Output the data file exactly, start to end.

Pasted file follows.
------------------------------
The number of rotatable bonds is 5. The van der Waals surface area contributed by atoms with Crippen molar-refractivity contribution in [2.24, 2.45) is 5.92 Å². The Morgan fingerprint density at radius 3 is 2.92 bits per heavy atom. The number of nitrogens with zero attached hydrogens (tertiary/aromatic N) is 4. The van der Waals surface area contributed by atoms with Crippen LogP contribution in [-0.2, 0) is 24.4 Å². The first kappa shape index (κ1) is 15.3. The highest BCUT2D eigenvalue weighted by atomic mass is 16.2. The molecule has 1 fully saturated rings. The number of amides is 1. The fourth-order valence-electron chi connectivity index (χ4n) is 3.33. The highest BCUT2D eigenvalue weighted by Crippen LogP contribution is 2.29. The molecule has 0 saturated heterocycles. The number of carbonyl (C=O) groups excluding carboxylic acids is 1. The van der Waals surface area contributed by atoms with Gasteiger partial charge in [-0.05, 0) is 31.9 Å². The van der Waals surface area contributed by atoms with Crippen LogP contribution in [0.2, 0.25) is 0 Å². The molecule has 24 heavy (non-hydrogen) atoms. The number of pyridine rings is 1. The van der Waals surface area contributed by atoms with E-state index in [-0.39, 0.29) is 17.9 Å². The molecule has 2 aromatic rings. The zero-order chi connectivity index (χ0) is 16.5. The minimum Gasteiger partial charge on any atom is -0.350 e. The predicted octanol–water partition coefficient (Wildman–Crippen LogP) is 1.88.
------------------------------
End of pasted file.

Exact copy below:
The number of rotatable bonds is 5. The van der Waals surface area contributed by atoms with Crippen molar-refractivity contribution in [2.24, 2.45) is 5.92 Å². The Morgan fingerprint density at radius 3 is 2.92 bits per heavy atom. The number of nitrogens with zero attached hydrogens (tertiary/aromatic N) is 4. The van der Waals surface area contributed by atoms with Crippen LogP contribution in [-0.2, 0) is 24.4 Å². The first kappa shape index (κ1) is 15.3. The highest BCUT2D eigenvalue weighted by atomic mass is 16.2. The molecule has 1 fully saturated rings. The number of amides is 1. The fourth-order valence-electron chi connectivity index (χ4n) is 3.33. The highest BCUT2D eigenvalue weighted by Crippen LogP contribution is 2.29. The molecule has 0 saturated heterocycles. The number of carbonyl (C=O) groups excluding carboxylic acids is 1. The van der Waals surface area contributed by atoms with Gasteiger partial charge in [-0.05, 0) is 31.9 Å². The van der Waals surface area contributed by atoms with Crippen LogP contribution in [0.2, 0.25) is 0 Å². The molecule has 24 heavy (non-hydrogen) atoms. The number of pyridine rings is 1. The van der Waals surface area contributed by atoms with E-state index in [-0.39, 0.29) is 17.9 Å². The molecule has 2 aromatic rings. The zero-order chi connectivity index (χ0) is 16.5. The minimum Gasteiger partial charge on any atom is -0.350 e. The predicted octanol–water partition coefficient (Wildman–Crippen LogP) is 1.88.